Diane and David Bommer are among the volunteers working on Bayside Housing’s new transitional housing units. Their construction site is provided by Evangelical Methodist Church in Port Townsend. (Diane Urbani de la Paz/Peninsula Daily News)

Diane and David Bommer are among the volunteers working on Bayside Housing’s new transitional housing units. Their construction site is provided by Evangelical Methodist Church in Port Townsend. (Diane Urbani de la Paz/Peninsula Daily News)

New community build in progress

Volunteers create wooden shelters, with some changes

PORT TOWNSEND — It’s a small town, so after a while, said Debbi Steele, you think you know everybody who’s into the causes you believe in.

But then at the Community Build Project site off San Juan Avenue, “you meet a whole new group of people,” she said — and they too care about making Jefferson County a more equitable place to live.

Diane and David Bommer are among the volunteers working on Bayside Housing’s new transitional housing units. Their construction site is provided by Evangelical Methodist Church in Port Townsend. (Diane Urbani de la Paz/Peninsula Daily News)

Diane and David Bommer are among the volunteers working on Bayside Housing’s new transitional housing units. Their construction site is provided by Evangelical Methodist Church in Port Townsend. (Diane Urbani de la Paz/Peninsula Daily News)

Steele is among the volunteers who have embarked on part two of Bayside Housing & Services’ effort to provide simple, secure transitional housing for people who’ve gone without it.

Last fall, a team of volunteer builders constructed Peter’s Place: 12 wooden shelters, furnished with beds, heaters, reading lamps and lockable doors. They’re now sited near the Community United Methodist Church in Port Hadlock, and managed by the self-governance council.

“We learned some things from Peter’s Place,” said Steele. The steps up to the front door of each shelter weren’t navigable for some potential residents, for example. And larger units with room for two people — a parent and child, a couple — were needed.

Under construction now, Steele said, are another 15 shelters including four doubles, ranging in size from 96 to 160 square feet. Needed to complete them in the three-month timeline: human power.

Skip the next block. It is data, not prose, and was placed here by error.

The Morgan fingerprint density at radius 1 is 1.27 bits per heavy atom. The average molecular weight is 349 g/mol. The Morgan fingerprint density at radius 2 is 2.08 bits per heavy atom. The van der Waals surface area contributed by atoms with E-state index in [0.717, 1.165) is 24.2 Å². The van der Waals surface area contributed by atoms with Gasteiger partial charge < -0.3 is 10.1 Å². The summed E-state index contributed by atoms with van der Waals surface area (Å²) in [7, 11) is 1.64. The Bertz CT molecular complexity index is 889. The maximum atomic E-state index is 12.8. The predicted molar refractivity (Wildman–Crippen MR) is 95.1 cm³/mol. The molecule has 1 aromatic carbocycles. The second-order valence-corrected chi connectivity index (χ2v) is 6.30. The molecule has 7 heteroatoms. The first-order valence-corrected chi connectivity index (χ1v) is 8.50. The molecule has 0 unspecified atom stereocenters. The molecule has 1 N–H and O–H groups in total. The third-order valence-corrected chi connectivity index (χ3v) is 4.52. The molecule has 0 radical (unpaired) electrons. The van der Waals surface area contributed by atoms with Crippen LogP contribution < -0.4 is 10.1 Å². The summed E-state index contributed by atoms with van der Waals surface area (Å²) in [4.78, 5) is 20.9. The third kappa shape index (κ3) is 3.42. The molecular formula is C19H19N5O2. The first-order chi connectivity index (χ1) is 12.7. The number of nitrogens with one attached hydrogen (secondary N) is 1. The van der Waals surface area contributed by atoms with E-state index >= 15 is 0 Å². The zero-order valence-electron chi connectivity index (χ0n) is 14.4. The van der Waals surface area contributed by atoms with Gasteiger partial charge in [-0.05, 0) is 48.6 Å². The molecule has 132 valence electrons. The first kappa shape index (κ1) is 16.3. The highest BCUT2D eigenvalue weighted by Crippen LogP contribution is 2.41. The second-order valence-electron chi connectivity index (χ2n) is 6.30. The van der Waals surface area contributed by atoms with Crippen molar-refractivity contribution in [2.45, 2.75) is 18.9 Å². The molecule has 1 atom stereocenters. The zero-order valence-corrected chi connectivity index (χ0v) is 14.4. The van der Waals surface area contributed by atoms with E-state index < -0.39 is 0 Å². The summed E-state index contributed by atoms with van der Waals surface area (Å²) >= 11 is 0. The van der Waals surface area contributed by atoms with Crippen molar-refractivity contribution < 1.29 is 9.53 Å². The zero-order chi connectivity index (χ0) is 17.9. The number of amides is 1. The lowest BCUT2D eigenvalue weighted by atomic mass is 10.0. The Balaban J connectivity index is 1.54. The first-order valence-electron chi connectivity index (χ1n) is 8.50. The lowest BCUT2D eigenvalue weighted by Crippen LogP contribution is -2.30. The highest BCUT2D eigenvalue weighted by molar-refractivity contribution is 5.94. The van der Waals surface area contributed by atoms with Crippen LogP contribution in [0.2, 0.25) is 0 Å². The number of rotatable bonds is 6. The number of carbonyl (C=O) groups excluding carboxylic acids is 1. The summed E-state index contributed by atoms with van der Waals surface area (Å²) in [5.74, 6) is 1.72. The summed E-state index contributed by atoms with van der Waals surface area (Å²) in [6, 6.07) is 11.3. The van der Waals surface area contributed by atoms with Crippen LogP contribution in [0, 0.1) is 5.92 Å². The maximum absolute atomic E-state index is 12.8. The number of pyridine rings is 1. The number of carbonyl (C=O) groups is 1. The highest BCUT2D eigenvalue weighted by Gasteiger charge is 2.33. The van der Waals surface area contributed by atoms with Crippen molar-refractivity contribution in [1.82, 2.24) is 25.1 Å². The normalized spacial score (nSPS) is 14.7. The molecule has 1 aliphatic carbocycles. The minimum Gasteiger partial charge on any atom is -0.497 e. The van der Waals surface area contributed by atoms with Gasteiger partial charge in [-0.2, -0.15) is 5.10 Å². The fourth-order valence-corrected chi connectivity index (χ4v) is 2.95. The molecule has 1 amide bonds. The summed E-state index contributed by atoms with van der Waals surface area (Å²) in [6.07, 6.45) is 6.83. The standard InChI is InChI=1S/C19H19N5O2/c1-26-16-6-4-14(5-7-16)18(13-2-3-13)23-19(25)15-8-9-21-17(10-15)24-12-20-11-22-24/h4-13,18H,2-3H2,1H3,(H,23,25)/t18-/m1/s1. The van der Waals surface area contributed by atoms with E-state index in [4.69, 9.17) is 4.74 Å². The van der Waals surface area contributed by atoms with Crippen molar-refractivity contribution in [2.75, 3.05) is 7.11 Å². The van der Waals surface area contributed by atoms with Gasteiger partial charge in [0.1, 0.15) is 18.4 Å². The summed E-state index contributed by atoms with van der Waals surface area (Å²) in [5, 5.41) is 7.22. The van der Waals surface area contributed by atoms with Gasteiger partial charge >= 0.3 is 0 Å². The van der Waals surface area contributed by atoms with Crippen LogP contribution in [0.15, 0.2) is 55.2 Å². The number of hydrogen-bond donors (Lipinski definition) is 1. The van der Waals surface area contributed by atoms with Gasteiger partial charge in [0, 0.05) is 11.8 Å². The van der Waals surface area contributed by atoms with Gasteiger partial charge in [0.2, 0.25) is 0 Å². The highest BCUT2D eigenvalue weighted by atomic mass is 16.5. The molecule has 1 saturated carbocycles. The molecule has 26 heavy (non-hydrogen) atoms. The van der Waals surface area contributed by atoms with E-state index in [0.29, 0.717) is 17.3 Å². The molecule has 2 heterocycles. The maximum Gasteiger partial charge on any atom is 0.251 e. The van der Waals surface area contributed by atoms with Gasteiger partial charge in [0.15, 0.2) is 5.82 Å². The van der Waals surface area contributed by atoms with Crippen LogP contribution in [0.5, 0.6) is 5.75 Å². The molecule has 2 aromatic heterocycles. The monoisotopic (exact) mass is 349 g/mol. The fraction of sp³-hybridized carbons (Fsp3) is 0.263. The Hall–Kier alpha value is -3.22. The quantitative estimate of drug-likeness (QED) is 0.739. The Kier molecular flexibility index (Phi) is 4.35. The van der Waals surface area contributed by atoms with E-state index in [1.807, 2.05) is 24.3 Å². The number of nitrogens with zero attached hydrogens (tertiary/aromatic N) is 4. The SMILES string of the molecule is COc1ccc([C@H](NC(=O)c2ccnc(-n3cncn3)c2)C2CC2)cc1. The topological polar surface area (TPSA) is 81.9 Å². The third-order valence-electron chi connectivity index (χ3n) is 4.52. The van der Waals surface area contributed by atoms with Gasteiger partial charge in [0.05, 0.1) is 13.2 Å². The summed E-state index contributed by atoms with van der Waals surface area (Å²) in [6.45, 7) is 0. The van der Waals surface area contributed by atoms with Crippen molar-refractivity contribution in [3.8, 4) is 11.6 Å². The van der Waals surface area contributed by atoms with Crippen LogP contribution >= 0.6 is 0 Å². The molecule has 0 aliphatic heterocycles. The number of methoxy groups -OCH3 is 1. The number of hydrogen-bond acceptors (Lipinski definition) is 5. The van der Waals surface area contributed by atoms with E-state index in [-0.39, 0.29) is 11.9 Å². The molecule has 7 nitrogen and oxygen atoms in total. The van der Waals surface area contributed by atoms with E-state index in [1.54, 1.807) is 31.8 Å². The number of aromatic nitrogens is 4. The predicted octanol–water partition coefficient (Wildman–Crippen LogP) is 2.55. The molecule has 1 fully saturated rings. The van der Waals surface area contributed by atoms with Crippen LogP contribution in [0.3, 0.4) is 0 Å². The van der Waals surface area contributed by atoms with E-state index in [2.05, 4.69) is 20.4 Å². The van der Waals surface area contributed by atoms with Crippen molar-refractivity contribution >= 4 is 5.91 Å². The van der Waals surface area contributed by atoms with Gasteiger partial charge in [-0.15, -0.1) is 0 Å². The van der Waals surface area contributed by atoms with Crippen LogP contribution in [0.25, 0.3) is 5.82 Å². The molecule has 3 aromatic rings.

Information about volunteering is found at community-build.org or by phoning Steele at 805-312-6547.

Workers need not have previous homebuilding experience, she added. Team leaders Dave Merrill of Sequim and Randy Welle of Port Townsend supply guidance on the site, which is provided by the Evangelical Methodist Church at San Juan Avenue and 22nd Street.

The crew works Monday through Friday from 9 a.m. to 4 p.m., with a morning shift and an afternoon shift, Steele said, adding that volunteers can work once a week, once every other week — or much more often. Interior decoration, exterior painting, erecting walls and site cleanup are among the jobs that need doing.

“We’re flexible,” Steele said; “don’t worry if you’ve never done any of these things.” Most important, “it’s fun. It’s great to be outside,” working together.

Jerry Harpole, left, and Michael Flickinger measure materials for Bayside Housing’s new transitional housing units, which are under construction in a field provided by Evangelical Methodist Church in Port Townsend. (Diane Urbani de la Paz/Peninsula Daily News)

Jerry Harpole, left, and Michael Flickinger measure materials for Bayside Housing’s new transitional housing units, which are under construction in a field provided by Evangelical Methodist Church in Port Townsend. (Diane Urbani de la Paz/Peninsula Daily News)

On a sunny morning last week, six volunteers painted trim, prepared insulation and built roofs from Douglas fir.

Their backgrounds varied: Jerry Harpole of Port Townsend has worked with Doctors without Borders, building refugee camps in Uganda, Sierra Leone and other African nations; Michael Flickinger of Port Ludlow taught industrial biotechnology at North Carolina State University until his retirement three years ago. He’s also worked on Habitat for Humanity projects, as did Diane and David Bommer of Port Townsend, the insulation specialists on the Community Build site.

“I couldn’t participate in the first one [at Peter’s Place] because of the virus,” Flickinger said.

“Then I got vaccinated,” and started building roofing jigs for the second set.

Bayside Housing has purchased land in Port Townsend for these new homes, and is in the process of obtaining the needed permits, said manager-director Gary Keister. The agency is also in the middle of raising the $140,500 needed to complete the project.

“With lumber prices as volatile as they are, our starting cost for a fully placed tiny house is $8,500,” said Greer Gates, Bayside development director.

This project won’t be the last one. The onset of the pandemic has brought a substantial increase in applications for Bayside’s transitional housing units, Gates said. The agency has an ongoing waiting list of people needing somewhere to safely live.

Meantime, at Bayside’s rooms adjacent to the Old Alcohol Plant in Port Hadlock and at Peter’s Place, “we’re seeing turnover,” she said.

“We’re seeing our residents move into long-term housing,” which is heartening.

With help from a $25,000 donation from the Quimper Village community in Port Townsend, the fundraising total so far for the newest transitional housing project has reached $43,000, Gates said Friday.

To find out more about Bayside projects and to support them, see Baysidehousing.org.

________

Jefferson County senior reporter Diane Urbani de la Paz can be reached at 360-417-3509 or [email protected]

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